Bernadette was 14 years old when her
visions began.

By Barry Vaughn | Contributing writer

During May, the month of Our Lady, the Syracuse Diocese will experience an extraordinary event — the visit of the relics of St. Bernadette of Lourdes. This visit will occur on Memorial Day weekend at Holy Family Parish in Fairmount, the Cathedral of the Immaculate Conception in Syracuse and Sacred Heart Church in Cicero. A full schedule of events can be found in the link at the end of this article and in the Catholic Sun. The Vatican has granted a Plenary Indulgence to souls who venerate these relics during the U.S. tour and who meet the usual conditions.*

This is the first time that these relics, fragments from one of St. Bernadette’s ribs, will visit the United States. Bernadette died at the age of 35 on April 16, 1879. Her body remains incorrupt to this day and is kept within a sealed glass case in Nevers, France, in the convent where she lived out her vocation after encountering Our Lady in the Grotto. Young students that see her body think that she is sleeping and request that she be woken up so that she can tell us about Our Lady. The Feast Day of St. Bernadette is April 16, the first day she experienced the “happiness of the other world.”

So who was St. Bernadette and why is she so relevant today? In 1858, the Mother of God appeared to a 14-year-old girl named Bernadette Soubirous in Lourdes, a small town nestled in the Pyrenees Mountains in the south of France. The Lady appeared on 18 different occasions to young Bernadette. At first, Bernadette did not know who the Lady was, just that she was the most beautiful person she had ever seen and that she treated humble and poor Bernadette with a deep respect that she had never experienced. On one visit, at the direction of her parish priest, Bernadette asked the Lady her name. After repeated kind requests the Lady quietly and reverently said to Bernadette, “I am the Immaculate Conception.” Bernadette ran to the priest and repeated these words. Upon hearing them, the priest knew immediately that there is only one person who has ever lived who could make that statement.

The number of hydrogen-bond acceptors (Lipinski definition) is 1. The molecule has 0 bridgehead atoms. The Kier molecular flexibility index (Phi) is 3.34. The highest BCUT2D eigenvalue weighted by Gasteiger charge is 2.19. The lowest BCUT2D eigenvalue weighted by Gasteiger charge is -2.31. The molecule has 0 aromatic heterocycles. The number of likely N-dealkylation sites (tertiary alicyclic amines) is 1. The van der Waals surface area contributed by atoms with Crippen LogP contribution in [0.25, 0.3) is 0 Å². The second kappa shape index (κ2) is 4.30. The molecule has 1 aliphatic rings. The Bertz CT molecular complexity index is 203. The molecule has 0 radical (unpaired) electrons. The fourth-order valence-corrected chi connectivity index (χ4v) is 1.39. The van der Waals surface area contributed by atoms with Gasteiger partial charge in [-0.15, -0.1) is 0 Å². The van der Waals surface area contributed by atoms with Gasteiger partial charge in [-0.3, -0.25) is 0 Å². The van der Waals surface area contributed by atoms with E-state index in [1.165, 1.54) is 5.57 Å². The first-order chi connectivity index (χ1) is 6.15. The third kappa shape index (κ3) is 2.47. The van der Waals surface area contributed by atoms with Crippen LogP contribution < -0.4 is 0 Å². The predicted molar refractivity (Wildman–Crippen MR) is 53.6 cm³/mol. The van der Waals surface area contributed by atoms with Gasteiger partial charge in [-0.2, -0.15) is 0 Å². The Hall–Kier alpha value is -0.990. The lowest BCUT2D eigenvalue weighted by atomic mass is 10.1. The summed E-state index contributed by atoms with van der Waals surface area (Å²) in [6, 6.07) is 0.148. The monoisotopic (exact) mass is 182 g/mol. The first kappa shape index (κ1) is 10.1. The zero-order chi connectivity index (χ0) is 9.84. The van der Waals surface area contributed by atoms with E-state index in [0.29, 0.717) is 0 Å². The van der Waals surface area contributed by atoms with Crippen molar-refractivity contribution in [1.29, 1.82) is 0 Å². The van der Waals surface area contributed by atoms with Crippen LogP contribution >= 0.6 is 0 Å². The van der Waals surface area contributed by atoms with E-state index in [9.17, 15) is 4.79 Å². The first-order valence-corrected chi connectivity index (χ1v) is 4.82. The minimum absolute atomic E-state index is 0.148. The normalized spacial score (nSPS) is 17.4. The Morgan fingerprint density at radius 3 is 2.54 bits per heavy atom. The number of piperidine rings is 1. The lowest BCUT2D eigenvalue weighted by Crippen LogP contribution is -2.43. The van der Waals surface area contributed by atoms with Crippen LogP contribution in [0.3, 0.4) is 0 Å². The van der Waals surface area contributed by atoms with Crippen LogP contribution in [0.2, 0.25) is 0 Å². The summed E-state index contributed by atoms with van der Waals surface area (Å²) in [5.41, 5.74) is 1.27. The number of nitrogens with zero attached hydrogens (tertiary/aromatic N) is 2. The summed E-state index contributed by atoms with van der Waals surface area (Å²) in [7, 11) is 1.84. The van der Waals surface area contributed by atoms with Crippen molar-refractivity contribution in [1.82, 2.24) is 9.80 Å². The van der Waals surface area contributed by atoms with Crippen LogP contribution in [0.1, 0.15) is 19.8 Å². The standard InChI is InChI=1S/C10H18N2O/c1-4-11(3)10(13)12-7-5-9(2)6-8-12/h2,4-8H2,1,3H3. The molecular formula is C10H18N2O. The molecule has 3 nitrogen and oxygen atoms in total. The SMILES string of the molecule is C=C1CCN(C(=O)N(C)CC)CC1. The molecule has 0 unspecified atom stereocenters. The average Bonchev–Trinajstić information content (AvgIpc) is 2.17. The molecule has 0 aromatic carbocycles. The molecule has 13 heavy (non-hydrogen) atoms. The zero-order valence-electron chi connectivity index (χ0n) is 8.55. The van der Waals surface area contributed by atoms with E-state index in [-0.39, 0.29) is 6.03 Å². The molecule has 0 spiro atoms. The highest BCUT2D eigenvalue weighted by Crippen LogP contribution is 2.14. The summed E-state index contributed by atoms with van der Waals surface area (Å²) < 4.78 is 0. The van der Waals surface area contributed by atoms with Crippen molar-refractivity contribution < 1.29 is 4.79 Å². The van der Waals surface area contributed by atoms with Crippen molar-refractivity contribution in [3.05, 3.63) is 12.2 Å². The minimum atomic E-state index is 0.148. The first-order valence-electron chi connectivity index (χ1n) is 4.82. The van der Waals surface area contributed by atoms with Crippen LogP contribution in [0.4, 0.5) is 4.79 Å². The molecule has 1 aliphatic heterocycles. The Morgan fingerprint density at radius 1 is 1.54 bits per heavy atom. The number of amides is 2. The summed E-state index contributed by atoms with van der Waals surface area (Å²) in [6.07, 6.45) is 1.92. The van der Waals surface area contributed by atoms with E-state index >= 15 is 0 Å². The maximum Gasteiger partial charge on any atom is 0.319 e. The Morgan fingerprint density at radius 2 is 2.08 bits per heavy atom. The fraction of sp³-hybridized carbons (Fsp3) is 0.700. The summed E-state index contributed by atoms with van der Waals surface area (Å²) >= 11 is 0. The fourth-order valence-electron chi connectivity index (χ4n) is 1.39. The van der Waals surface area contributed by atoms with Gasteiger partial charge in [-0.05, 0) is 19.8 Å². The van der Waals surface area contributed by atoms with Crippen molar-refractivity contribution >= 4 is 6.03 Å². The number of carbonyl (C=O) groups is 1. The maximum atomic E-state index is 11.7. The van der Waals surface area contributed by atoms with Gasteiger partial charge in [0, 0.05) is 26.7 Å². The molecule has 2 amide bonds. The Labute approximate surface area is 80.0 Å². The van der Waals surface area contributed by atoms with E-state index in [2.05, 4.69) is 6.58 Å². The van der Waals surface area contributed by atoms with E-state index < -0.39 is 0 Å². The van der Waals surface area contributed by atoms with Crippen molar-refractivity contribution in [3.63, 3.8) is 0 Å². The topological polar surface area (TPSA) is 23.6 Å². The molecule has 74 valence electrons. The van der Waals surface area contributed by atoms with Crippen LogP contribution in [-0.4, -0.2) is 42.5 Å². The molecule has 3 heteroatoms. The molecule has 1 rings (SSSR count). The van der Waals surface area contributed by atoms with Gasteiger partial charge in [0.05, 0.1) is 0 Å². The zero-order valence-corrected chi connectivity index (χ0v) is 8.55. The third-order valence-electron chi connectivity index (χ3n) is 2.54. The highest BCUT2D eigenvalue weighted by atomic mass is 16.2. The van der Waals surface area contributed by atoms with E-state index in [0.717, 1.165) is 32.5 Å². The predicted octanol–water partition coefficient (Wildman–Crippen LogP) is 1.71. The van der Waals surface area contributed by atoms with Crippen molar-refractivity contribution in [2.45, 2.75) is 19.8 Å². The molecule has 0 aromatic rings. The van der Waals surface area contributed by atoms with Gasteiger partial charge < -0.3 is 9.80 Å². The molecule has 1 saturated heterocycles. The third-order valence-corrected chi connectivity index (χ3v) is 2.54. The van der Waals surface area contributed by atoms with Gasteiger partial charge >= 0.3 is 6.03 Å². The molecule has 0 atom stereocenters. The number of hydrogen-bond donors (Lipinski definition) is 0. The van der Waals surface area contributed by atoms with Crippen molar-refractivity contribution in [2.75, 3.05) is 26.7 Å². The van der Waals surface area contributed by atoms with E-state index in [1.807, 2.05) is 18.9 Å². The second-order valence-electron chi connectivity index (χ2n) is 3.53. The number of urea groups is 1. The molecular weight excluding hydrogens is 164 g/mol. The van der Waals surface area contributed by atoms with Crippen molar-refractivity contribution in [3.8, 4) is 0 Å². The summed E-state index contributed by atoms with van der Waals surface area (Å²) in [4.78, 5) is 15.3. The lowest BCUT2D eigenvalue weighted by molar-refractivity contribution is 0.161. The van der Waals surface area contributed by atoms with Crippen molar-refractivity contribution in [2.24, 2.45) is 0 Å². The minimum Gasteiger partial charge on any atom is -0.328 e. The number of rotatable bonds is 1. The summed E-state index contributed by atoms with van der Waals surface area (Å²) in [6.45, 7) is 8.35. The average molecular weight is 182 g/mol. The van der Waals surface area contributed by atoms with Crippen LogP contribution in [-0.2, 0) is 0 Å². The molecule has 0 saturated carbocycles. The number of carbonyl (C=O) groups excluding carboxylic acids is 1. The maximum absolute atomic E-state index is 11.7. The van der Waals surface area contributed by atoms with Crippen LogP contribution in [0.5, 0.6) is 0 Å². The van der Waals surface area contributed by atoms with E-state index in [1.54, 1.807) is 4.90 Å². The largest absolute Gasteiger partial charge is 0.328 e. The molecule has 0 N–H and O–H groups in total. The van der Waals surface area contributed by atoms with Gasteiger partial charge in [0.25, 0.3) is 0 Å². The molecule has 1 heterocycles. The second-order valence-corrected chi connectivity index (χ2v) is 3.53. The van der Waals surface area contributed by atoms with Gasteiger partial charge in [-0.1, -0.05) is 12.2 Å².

Our Lady directed young Bernadette to dig in the ground and a spring began to flow which continues to produce over 25,000 gallons of water daily. Our Lady directed Bernadette to drink and wash of the spring — miracles began to happen. Thousands of “inexplicable cures” have been documented by the Lourdes Medical Bureau, an international group of volunteer doctors formed to scientifically examine the claims of those who report being cured through Lourdes.  

A shrine exists in Lourdes where Our Lady appeared to Bernadette in the Grotto that, prior to the pandemic, was visited by millions of people each year. With restrictions loosening, pilgrimages to the shrine are beginning to increase again.  

Msgr. Olivier Ribadeau Dumas, Rector of the Sanctuary at Lourdes, tells us, “When we welcome the relics of St. Bernadette, we also therefore welcome the Virgin Mary, and hear her invitation to go to the Spring! Mary always leads us to Christ, the Risen One. Today, being close to the relics of Bernadette is a way to draw from the Spring! It is a way of refocusing our life on Christ, the unique mediator between God and humanity. By our closeness to the saints in the Communion of Saints, it is the grace of Christ, the grace of Salvation, that we receive.”